The most practical philosophy to guide judicial practices, in my opinion, would be principled pragmatism. Principled pragmatism says that judges should consider not only the constitutional language as the ratifiers interpreted it but also the constitutional language as the modern society interpret it, the structure of the Constitution as a whole, the overall purposes of the Constitution as stated in its preamble and the public policy consequences of each possible decision. With these additional factors taken into account, they may still point in the same direction as the ratifiers’ intent. But they may also point in a very different direction. This creates a balance between concrete laws and progressive acts, though difficult due to the inconsistency, but worthwhile to ensure justice in all circumstances.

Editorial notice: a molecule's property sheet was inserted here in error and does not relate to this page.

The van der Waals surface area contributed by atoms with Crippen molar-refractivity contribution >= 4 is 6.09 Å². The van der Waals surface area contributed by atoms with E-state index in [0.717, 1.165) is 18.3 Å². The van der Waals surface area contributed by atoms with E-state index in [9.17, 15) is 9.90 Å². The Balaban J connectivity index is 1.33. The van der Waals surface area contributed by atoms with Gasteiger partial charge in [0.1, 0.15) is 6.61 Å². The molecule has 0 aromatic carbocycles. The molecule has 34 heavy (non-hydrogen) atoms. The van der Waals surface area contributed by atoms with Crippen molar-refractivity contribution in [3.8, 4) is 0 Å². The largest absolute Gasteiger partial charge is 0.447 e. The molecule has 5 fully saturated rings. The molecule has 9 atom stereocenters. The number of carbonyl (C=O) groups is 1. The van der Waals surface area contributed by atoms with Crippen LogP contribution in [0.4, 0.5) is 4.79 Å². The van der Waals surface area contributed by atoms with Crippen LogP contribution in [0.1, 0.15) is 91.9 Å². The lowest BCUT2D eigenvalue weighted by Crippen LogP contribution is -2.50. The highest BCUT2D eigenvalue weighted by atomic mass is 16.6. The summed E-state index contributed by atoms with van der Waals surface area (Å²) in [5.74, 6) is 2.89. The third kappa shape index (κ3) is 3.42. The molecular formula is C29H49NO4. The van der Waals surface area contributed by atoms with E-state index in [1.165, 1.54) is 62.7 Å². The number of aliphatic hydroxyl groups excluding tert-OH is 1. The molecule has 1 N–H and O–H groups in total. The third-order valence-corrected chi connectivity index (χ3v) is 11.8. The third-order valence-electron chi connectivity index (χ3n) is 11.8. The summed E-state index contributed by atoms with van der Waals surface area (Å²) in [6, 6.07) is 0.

19. Contextualization in looking at the way meaning of words are in context, is a great way in understanding the meaning of something written. Constitutionality of laws is a big writing piece that has many sayings within its writing. Understanding the meaning behind it helps you understand the importance of the wall. Going into this thing if something is written in the constitution is the protection of your rights and power. Then something given to you by the originalism isn’t protected by your constitution and doesn’t really give you the rights of power. In the creation of our country’s existence many of the branches like Congress were built up and had laws given from the constitution. But things like the army were not given any set of rules of law and don’t have to follow many of the rights of power given under the constitution. For example some judges don’t put themselves under the constitutional original isn’t to come to an understanding on where a case can lead. The Constitution was written during slavery times and doesn’t really give the right of power to black Americans, whereas if a judge follows the constitutional conclusions then the equal rate of powers for all will not be justified. It will be racially just. And will divide the country into a racist convention